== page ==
S. Le Clainche, J.M. Pérez, E. Ferrer

Universidad Politécnica de Madrid (SPAIN)
The main goal of this work is to motivate undergraduate students, following mechanical and aerospace engineering subjects, to increase their interest and deepen their knowledge in fundamental sciences such as mathematics. To this end, we present a practical course of ten hours that will show the students the link between mathematics and engineering and will also show them how important is to study fundamental mathematics and how to solve real practical problems. This course will not only increase the motivation of the students in maths, but also will help them to develop some additional important skills such as practical thinking or the ability of linking and applying theory to practice.

Motivation is one of the key words in the learning process. A recent study in neuroscience [1] shows that dopamine neurons in the midbrain send signals that can be identified as rewards, and this fact encourages human beings (or even animals) to perform and repeat certain types of activities. In a similar way, the cognitive learning process can be related to such increase in the dopamine levels. Thus, if the student is motivated, this rewarding mechanism will be active in the brain and, consequently, the probability of remembering in the future the new acquired knowledge will increase.

In general, subjects related to sciences and engineering are difficult to understand for both, secondary school and undergraduate students. In particular in engineering degrees, the percentage of students who achieve a high mark in subjects such as infinitesimal calculus or linear algebra is under 50% [2]. With the aim of encouraging undergraduate students from mechanical and aerospace engineering to study more in depth these two particular topics, we present a practical guide that can be used as a complement to the theoretical background taught in class. This tutorial consists of 10 hours lessons performed in the laboratory that will show the students the real applicability of the mathematical concepts learnt in class. In this way, the students’ motivation for studying fundamental sciences such as mathematics, whose theoretical background is dense and complicated, will increase. This extracurricular activity will show the students that mathematics and engineering are two branches that complement each other, and that is very important to establish robust basis in mathematics, first, in order to develop more applied activities related to engineering next. Students will study the fluid dynamics effects produced by the performance of the landing gear of the airplane.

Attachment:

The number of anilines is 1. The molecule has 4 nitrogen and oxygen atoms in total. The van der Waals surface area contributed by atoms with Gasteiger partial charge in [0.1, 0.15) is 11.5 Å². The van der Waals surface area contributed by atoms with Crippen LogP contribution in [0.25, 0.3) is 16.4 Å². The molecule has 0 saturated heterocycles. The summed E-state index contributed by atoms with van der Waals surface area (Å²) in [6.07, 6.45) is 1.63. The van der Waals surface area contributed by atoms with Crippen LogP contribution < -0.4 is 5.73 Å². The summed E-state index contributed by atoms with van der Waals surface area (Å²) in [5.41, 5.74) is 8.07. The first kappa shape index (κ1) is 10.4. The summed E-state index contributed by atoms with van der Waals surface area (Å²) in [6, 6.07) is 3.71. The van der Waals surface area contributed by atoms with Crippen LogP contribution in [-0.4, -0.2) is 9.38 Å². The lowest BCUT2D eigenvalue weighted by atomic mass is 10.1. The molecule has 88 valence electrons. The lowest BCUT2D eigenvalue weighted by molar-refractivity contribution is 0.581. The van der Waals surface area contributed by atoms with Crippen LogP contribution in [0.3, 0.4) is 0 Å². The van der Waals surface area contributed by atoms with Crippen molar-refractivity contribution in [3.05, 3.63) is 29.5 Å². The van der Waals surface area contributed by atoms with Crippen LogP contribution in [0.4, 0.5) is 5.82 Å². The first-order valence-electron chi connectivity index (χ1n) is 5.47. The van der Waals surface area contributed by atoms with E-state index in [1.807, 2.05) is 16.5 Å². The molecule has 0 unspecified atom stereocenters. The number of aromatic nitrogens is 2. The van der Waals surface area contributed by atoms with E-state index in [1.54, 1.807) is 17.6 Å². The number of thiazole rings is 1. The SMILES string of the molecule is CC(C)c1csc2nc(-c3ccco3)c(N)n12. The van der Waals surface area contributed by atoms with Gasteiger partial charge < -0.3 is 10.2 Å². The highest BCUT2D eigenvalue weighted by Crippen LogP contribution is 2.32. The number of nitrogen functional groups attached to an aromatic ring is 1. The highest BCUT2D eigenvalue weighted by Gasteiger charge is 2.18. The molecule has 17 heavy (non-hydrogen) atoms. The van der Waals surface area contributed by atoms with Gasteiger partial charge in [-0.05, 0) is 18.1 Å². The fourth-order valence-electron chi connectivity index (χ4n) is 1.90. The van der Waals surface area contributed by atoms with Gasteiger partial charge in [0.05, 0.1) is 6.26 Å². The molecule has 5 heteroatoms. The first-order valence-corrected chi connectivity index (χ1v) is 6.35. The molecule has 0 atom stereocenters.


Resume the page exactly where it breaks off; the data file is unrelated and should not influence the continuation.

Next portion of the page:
The curriculum of this activity could be structured in 5 lessons of 2 hours each one in the following way:
-Lesson 1: 'The project and the model'
-Lesson 2: 'Modelling and simulating the reality'
-Lesson 3 and 4: 'The analysis: Mathematical tools to extract information'
-Lesson 5: 'Conclusions of the mathematical analysis to solve the engineering problem'

We will present in detail the 5 lessons previously described at the time of the conference. For this aim, we will provide some mathematical tools, easy to understand, and a Matlab code that can be used in class by the students. The code will model the cavity of the landing gear of the airplane and the mathematical tools required to analyse the data.

[1] N.D.Daw, The cognitive neurosciende of motivation and learning, Social Cognition, Vol. 26, No. 5, 2008, pp. 593–620.
[2] Statistics from Technical University of Madrid, Spain.